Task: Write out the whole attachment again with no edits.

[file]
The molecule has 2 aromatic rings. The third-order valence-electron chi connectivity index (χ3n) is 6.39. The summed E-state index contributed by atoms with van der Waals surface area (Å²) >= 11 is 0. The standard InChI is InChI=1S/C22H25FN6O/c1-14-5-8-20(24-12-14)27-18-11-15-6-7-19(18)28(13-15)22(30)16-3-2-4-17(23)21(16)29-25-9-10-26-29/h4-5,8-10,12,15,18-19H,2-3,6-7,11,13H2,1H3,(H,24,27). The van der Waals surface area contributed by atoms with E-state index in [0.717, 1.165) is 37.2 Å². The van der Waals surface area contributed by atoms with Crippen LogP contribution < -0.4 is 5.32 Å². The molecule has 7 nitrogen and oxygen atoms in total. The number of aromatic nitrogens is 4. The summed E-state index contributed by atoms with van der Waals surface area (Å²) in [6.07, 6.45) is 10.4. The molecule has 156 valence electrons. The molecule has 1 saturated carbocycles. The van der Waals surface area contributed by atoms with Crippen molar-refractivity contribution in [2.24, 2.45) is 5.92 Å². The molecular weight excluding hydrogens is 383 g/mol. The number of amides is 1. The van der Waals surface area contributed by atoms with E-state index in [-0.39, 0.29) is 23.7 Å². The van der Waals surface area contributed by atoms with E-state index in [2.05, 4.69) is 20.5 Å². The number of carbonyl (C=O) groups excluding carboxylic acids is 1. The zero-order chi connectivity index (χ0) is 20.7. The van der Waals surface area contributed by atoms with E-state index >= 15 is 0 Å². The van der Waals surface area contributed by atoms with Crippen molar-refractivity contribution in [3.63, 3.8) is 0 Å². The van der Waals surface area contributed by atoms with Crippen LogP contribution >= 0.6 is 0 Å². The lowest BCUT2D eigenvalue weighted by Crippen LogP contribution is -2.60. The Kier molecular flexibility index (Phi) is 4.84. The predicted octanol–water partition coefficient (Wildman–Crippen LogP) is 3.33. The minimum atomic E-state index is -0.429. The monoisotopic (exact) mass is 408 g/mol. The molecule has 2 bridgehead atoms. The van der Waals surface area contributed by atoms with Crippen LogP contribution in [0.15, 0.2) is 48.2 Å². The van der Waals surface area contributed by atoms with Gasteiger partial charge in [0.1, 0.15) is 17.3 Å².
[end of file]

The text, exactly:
The molecule has 2 aromatic rings. The third-order valence-electron chi connectivity index (χ3n) is 6.39. The summed E-state index contributed by atoms with van der Waals surface area (Å²) >= 11 is 0. The standard InChI is InChI=1S/C22H25FN6O/c1-14-5-8-20(24-12-14)27-18-11-15-6-7-19(18)28(13-15)22(30)16-3-2-4-17(23)21(16)29-25-9-10-26-29/h4-5,8-10,12,15,18-19H,2-3,6-7,11,13H2,1H3,(H,24,27). The van der Waals surface area contributed by atoms with E-state index in [0.717, 1.165) is 37.2 Å². The van der Waals surface area contributed by atoms with Crippen LogP contribution < -0.4 is 5.32 Å². The molecule has 7 nitrogen and oxygen atoms in total. The number of aromatic nitrogens is 4. The summed E-state index contributed by atoms with van der Waals surface area (Å²) in [6.07, 6.45) is 10.4. The molecule has 156 valence electrons. The molecule has 1 saturated carbocycles. The van der Waals surface area contributed by atoms with Crippen molar-refractivity contribution in [2.24, 2.45) is 5.92 Å². The molecular weight excluding hydrogens is 383 g/mol. The number of amides is 1. The van der Waals surface area contributed by atoms with E-state index in [-0.39, 0.29) is 23.7 Å². The van der Waals surface area contributed by atoms with E-state index in [2.05, 4.69) is 20.5 Å². The number of carbonyl (C=O) groups excluding carboxylic acids is 1. The zero-order chi connectivity index (χ0) is 20.7. The van der Waals surface area contributed by atoms with E-state index >= 15 is 0 Å². The van der Waals surface area contributed by atoms with Crippen molar-refractivity contribution in [3.63, 3.8) is 0 Å². The van der Waals surface area contributed by atoms with Crippen LogP contribution >= 0.6 is 0 Å². The lowest BCUT2D eigenvalue weighted by Crippen LogP contribution is -2.60. The Kier molecular flexibility index (Phi) is 4.84. The predicted octanol–water partition coefficient (Wildman–Crippen LogP) is 3.33. The minimum atomic E-state index is -0.429. The monoisotopic (exact) mass is 408 g/mol. The molecule has 2 bridgehead atoms. The van der Waals surface area contributed by atoms with Crippen LogP contribution in [0.15, 0.2) is 48.2 Å². The van der Waals surface area contributed by atoms with Gasteiger partial charge in [0.1, 0.15) is 17.3 Å².